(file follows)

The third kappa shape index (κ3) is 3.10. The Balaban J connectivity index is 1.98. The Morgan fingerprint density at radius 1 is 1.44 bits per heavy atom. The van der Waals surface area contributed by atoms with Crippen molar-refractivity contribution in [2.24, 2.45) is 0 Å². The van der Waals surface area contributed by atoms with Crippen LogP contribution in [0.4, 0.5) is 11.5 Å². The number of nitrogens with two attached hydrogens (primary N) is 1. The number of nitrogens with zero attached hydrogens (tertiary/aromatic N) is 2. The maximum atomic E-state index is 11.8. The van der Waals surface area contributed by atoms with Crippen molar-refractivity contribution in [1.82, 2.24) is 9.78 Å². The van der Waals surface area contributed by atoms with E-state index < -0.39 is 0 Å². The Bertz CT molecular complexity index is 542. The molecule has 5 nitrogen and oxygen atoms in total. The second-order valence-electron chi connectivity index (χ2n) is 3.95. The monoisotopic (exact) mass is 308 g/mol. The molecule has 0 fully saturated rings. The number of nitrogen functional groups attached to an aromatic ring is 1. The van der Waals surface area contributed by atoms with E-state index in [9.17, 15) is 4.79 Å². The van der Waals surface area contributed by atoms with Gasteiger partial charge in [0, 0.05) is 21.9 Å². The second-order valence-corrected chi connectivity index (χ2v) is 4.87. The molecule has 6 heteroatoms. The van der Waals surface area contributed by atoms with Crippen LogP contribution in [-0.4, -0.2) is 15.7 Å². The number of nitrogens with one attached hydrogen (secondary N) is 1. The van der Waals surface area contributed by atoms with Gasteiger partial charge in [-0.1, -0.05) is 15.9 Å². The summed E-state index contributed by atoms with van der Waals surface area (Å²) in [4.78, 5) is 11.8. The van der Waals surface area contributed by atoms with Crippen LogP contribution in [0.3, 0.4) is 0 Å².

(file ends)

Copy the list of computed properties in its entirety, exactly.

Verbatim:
The third kappa shape index (κ3) is 3.10. The Balaban J connectivity index is 1.98. The Morgan fingerprint density at radius 1 is 1.44 bits per heavy atom. The van der Waals surface area contributed by atoms with Crippen molar-refractivity contribution in [2.24, 2.45) is 0 Å². The van der Waals surface area contributed by atoms with Crippen LogP contribution in [0.4, 0.5) is 11.5 Å². The number of nitrogens with two attached hydrogens (primary N) is 1. The number of nitrogens with zero attached hydrogens (tertiary/aromatic N) is 2. The maximum atomic E-state index is 11.8. The van der Waals surface area contributed by atoms with Crippen molar-refractivity contribution in [1.82, 2.24) is 9.78 Å². The van der Waals surface area contributed by atoms with E-state index < -0.39 is 0 Å². The Bertz CT molecular complexity index is 542. The molecule has 5 nitrogen and oxygen atoms in total. The second-order valence-electron chi connectivity index (χ2n) is 3.95. The monoisotopic (exact) mass is 308 g/mol. The molecule has 0 fully saturated rings. The number of nitrogen functional groups attached to an aromatic ring is 1. The van der Waals surface area contributed by atoms with E-state index in [9.17, 15) is 4.79 Å². The van der Waals surface area contributed by atoms with Gasteiger partial charge in [0, 0.05) is 21.9 Å². The second-order valence-corrected chi connectivity index (χ2v) is 4.87. The molecule has 6 heteroatoms. The van der Waals surface area contributed by atoms with Crippen LogP contribution in [-0.4, -0.2) is 15.7 Å². The number of nitrogens with one attached hydrogen (secondary N) is 1. The van der Waals surface area contributed by atoms with Gasteiger partial charge in [-0.1, -0.05) is 15.9 Å². The summed E-state index contributed by atoms with van der Waals surface area (Å²) in [4.78, 5) is 11.8. The van der Waals surface area contributed by atoms with Crippen LogP contribution in [0.3, 0.4) is 0 Å².